Verify about the solution of wave equation of potential.

  1. I read in the book regarding a point charge at the origin where [itex]Q(t)= \rho_{(t)}Δv'\;[/itex]. The wave eq is.

    [tex]\nabla^2V-\mu\epsilon\frac{\partial^2 V}{\partial t^2}= -\frac {\rho_v}{\epsilon}[/tex]

    For point charge at origin, spherical coordinates are used where:

    [tex] \nabla^2V=\frac 1 {R^2}\frac {\partial}{\partial R}\left( R^2 \frac {\partial V}{\partial R}\right)[/tex]

    This is because point charge at origin, [itex]\frac {\partial}{\partial \theta} \hbox{ and }\; \frac {\partial}{\partial \phi}[/itex] are all zero.

    My question is this:

    The book then said EXCEPT AT THE ORIGIN, V satisfies the following homogeneous equation:

    [tex]\frac 1 {R^2}\frac {\partial}{\partial R}\left( R^2 \frac {\partial V}{\partial R}\right)-\mu\epsilon \frac {\partial^2 V}{\partial t^2}=0[/tex]

    The only reason I can think of why this equation has to exclude origin is because R=0 and origin and this won't work. Am I correct or there's another reason?


  2. jcsd
  3. Yep, you're right. Nothing complicated here.
  4. Thanks

  5. I have another question follow up with the original wave equation:

    [tex]\frac 1 {R^2}\frac {\partial}{\partial R}\left( R^2 \frac {\partial V}{\partial R}\right)-\mu\epsilon \frac {\partial^2 V}{\partial t^2}=0[/tex]

    According to the book, to simplify this equation, Let:

    [tex]V_{(R,t)}=\frac 1 R U_{(R,t)}[/tex]

    This will reduce the wave equation to:

    [tex]\frac {\partial^2U_{(R,t)}}{\partial R^2}-\mu\epsilon\frac {\partial^2U_{(R,t)}}{\partial t^2}=0[/tex]

    One of the solution is [itex]U_{(R,t)}=f\left(t-\frac R {\mu\epsilon}\right)[/itex]

    My question is I want to find the solution if U(R,t) is time harmonic which is a continuous sine wave. The book does not show the anything. So I am using the regular solution of time harmonic wave equation and using direction to be [itex]\hat R[/itex]. So the formula become:

    [tex]\frac {\partial^2U_{(R,t)}}{\partial R^2}-\mu\epsilon\frac {\partial^2U_{(R,t)}}{\partial t^2}= \frac {\partial^2U_{(R,t)}}{\partial R^2}+\omega^2\mu\epsilon U= 0.[/tex]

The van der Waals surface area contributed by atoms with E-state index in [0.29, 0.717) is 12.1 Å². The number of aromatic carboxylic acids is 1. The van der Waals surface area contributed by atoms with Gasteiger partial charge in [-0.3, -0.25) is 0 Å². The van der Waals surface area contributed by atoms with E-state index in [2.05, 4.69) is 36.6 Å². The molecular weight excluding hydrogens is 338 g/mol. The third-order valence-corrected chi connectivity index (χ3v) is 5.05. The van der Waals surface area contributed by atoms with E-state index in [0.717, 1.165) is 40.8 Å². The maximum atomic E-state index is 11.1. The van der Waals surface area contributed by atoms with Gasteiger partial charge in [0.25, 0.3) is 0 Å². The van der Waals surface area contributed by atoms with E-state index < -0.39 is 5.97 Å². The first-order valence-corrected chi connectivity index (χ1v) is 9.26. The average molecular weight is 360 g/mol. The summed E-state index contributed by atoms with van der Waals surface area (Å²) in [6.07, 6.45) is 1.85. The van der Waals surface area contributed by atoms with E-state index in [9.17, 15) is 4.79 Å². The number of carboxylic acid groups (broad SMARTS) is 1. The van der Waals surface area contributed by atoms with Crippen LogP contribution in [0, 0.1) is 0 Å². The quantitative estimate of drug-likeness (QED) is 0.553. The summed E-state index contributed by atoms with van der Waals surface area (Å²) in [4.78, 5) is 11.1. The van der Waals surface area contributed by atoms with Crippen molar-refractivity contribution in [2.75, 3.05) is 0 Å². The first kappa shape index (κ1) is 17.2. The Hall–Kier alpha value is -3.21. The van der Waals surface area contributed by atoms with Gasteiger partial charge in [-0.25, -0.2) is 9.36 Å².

[tex] δ^2=-\omega^2\mu\epsilon\;\Rightarrow\; \frac {\partial^2U_{(R,t)}}{\partial R^2}-δ^2 U= 0.[/tex]

    This is a 2nd order ODE with constant coef and the solution is:

    [tex]U_{(R,t)}= V_0^+ e^{-δ R}+V_0^- e^{δ R}[/tex]

    For potential that reach to infinity space, there will be no reflection so the second term disappeared, whereby:

    [tex]U_{(R,t)}= V_0^+ e^{-δ R}[/tex]

    Do I get this right? This might look very obvious, but I am working on retarded potential and I am interpreting what the book don't say, I have to be careful to make sure I get everything right.


    Last edited: Dec 13, 2012
  6. [itex]\frac {\partial^2U_{(R,t)}}{\partial R^2}-\mu\epsilon\frac {\partial^2U_{(R,t)}}{\partial t^2}= \frac {\partial^2U_{(R,t)}}{\partial R^2}+\omega^2\mu\epsilon U= 0.[/itex]
    just from the last in it you can write the periodic solution.Don't substitute any δ after.
  7. Thanks for the reply, I just finished updating the last post, please take a look again. The reason I use δ is because this will be used in phasor form which is going to be in form of:

    [tex]U_{(R,t)}= V_0^+ e^{\alpha R} e^{j\beta R}\; \hbox { where } δ=\alpha + j\beta[/tex]
  8. a plus sign before ω2 in eqn is necessary for periodic solution.First write solution in terms of ω and then introduce other definitions.
  9. This is because for lossy dielectric medium ε=ε'+jε'' therefore [itex] δ=j\omega \sqrt{\mu(ε'+jε'')}[/itex] is a complex number where [itex]δ=\alpha + j \beta[/itex]. Solution of:

    [tex]\frac {\partial ^2 U}{\partial R^2} -δ^2U=0 \hbox { is }\; U_{(R,t)}= U_0^+ e^{-δR}\;=\; U_0^+ e^{-\alpha R} e^{-j\beta R}[/tex]

    This is a decay periodic function.

    For lossless, we use [itex] k=\omega\sqrt{\mu\epsilon}\hbox { where ε is real.}[/itex]


    [tex]\frac {\partial ^2 U}{\partial R^2} +k^2U=0 \hbox { is }\; U_{(R,t)}= U_0^+ e^{-jkR}[/tex]

    Actually because you brought this up, I dig deep into this and answer the question why the books use δ for lossy media and k for lossless media. I never quite get this all these years until now.
    Last edited: Dec 13, 2012
  10. that is why it is better to go with + sign.but it is ok,now.In case,ε is complex it is still possible to define things after.But you already got it.
  11. Thanks.
Know someone interested in this topic? Share this thead via email, Google+, Twitter, or Facebook

Have something to add?